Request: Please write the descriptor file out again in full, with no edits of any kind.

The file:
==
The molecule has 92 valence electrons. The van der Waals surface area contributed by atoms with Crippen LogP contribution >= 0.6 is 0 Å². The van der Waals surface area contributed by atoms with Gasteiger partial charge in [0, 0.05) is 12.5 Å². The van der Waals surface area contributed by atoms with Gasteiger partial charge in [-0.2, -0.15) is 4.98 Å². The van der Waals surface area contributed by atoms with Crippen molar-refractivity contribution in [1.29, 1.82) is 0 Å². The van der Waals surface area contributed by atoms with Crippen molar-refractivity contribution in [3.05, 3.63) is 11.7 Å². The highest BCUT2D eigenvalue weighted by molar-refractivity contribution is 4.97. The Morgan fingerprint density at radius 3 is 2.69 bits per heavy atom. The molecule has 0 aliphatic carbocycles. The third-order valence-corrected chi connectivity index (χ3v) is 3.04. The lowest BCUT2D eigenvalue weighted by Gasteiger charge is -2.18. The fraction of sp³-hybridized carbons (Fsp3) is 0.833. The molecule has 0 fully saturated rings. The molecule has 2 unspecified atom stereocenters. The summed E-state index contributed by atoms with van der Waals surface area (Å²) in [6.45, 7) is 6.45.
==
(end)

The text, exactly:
The molecule has 92 valence electrons. The van der Waals surface area contributed by atoms with Crippen LogP contribution >= 0.6 is 0 Å². The van der Waals surface area contributed by atoms with Gasteiger partial charge in [0, 0.05) is 12.5 Å². The van der Waals surface area contributed by atoms with Gasteiger partial charge in [-0.2, -0.15) is 4.98 Å². The van der Waals surface area contributed by atoms with Crippen molar-refractivity contribution in [1.29, 1.82) is 0 Å². The van der Waals surface area contributed by atoms with Crippen molar-refractivity contribution in [3.05, 3.63) is 11.7 Å². The highest BCUT2D eigenvalue weighted by molar-refractivity contribution is 4.97. The Morgan fingerprint density at radius 3 is 2.69 bits per heavy atom. The molecule has 0 aliphatic carbocycles. The third-order valence-corrected chi connectivity index (χ3v) is 3.04. The lowest BCUT2D eigenvalue weighted by Gasteiger charge is -2.18. The fraction of sp³-hybridized carbons (Fsp3) is 0.833. The molecule has 0 fully saturated rings. The molecule has 2 unspecified atom stereocenters. The summed E-state index contributed by atoms with van der Waals surface area (Å²) in [6.45, 7) is 6.45.